How Much is that Horsie in the Window? July 3, 2009Posted by Wilhelm Arcturus in entertainment, EverQuest, EverQuest II, Misc MMOs, Runes of Magic, Sony Online Entertainment, World of Warcraft.
But then he hit a snag. He started looking at the Real Money Transaction, or RMT, aspect of the game and did not like what he saw.
Specifically, he saw that a permanent horse in the game was going for about $10 after translation from cash to virtual currency to actual Equus ferus magicus.
$10 for a virtual horse? You must be mad!
And from both of our perspectives as people who have not made any real commitment to the game, it is a pretty reasonably point of view. Plonking down $10 for a game I might stop playing tomorrow seems like a bad investment.
Then I thought back to the pre-expansion days of World of Warcraft and the pain of scraping together the gold for an epic mount and the riding skill. If, back then, there had been a $10 package from Blizzard to get the riding skill and your mount, I would have gotten in line like a lot of other people and snapped that puppy up.
A lot of people spent more than $10 buying gold from illicit gold sellers to buy that mount. If there had been a legitimate method I am sure they would have taken it.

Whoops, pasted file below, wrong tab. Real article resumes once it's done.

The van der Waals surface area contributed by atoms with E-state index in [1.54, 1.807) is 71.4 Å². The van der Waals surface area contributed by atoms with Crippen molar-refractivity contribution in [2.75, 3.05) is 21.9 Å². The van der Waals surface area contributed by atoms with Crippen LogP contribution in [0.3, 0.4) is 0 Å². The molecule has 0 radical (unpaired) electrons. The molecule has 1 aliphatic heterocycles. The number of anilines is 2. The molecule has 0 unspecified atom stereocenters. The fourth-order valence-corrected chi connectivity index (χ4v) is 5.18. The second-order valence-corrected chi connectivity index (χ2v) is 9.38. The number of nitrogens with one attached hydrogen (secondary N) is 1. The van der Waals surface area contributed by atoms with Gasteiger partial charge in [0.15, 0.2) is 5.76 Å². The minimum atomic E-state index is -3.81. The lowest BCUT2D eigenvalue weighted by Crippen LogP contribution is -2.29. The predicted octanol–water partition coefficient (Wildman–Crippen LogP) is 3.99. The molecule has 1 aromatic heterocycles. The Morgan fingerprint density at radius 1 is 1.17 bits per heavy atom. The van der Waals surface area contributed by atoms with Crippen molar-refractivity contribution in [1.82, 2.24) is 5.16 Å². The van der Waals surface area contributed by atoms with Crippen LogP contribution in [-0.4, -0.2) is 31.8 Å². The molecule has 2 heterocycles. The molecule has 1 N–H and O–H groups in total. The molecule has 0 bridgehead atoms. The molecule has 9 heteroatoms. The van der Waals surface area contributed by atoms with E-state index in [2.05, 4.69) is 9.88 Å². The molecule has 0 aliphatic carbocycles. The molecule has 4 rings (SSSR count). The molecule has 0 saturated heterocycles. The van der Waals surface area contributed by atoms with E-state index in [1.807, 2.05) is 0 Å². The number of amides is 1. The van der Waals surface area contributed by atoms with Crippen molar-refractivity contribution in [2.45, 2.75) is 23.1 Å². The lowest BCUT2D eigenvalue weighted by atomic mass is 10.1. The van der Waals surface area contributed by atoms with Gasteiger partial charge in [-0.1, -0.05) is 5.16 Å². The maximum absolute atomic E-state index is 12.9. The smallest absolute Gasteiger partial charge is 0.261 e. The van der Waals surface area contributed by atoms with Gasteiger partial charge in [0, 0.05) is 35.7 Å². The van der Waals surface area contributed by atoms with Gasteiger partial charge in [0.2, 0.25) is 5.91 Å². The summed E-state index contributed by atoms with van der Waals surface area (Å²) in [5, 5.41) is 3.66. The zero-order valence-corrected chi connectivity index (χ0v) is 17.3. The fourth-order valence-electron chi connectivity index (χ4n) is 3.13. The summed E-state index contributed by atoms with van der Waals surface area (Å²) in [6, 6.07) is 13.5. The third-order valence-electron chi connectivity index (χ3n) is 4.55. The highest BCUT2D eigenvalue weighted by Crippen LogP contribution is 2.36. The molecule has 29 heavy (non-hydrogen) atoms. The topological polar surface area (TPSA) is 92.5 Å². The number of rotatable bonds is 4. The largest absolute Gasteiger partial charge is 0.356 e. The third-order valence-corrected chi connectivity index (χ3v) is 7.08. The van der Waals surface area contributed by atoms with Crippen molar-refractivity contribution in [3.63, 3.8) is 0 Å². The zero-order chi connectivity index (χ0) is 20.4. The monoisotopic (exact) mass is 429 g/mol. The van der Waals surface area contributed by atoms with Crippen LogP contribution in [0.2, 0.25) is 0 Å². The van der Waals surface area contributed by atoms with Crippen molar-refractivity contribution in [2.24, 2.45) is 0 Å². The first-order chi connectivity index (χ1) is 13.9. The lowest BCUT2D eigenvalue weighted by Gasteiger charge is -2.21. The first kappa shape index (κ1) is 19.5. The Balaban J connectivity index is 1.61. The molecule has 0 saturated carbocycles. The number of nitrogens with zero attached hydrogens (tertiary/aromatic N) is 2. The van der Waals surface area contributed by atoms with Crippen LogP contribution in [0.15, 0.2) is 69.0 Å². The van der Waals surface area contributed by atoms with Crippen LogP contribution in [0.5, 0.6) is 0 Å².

But then, when were talking about people in WoW buying their epic mount, we are talking about people who have made a real commitment to the game. $10 in the scope of that commitment is not such a big deal. Many of those who would have thrown in the $10 without thinking twice at level 60 might not have been so eager on their first day to part with cash for a virtual horse.
This is something we will have to come to grips with as RMT financing of MMOs becomes more common. The value of virtual items is all a matter of perspective. To a player committed to a game, who has invested time and effort, something like $10 for a permanent horse might seem trivial, and all the more so in a game that is otherwise free to play. But to somebody there on day one, week one, or even month one, $10 for a horse may seem like an excess, a squandering of cash on a trivial item.
I am sure we will see this play out again and again.
We saw it when SOE started offering RMT in EQ and EQ2 via their Station Cash program. I personally found some of the items they were offering for $10 to be over-priced fluff being just appearance items. Darren thought they lacked substance, but wasn’t as up in arms as he has been about the ROM horse, but I suspect that is because he actually wants the horse. But some people bought them I am sure.
And I am sure we will see if for the next big title that finances itself either partially or wholly through RMT.
Has anybody analyzed the RMT offerings of Battelfield Heroes or Dungeons and Dragons Online yet?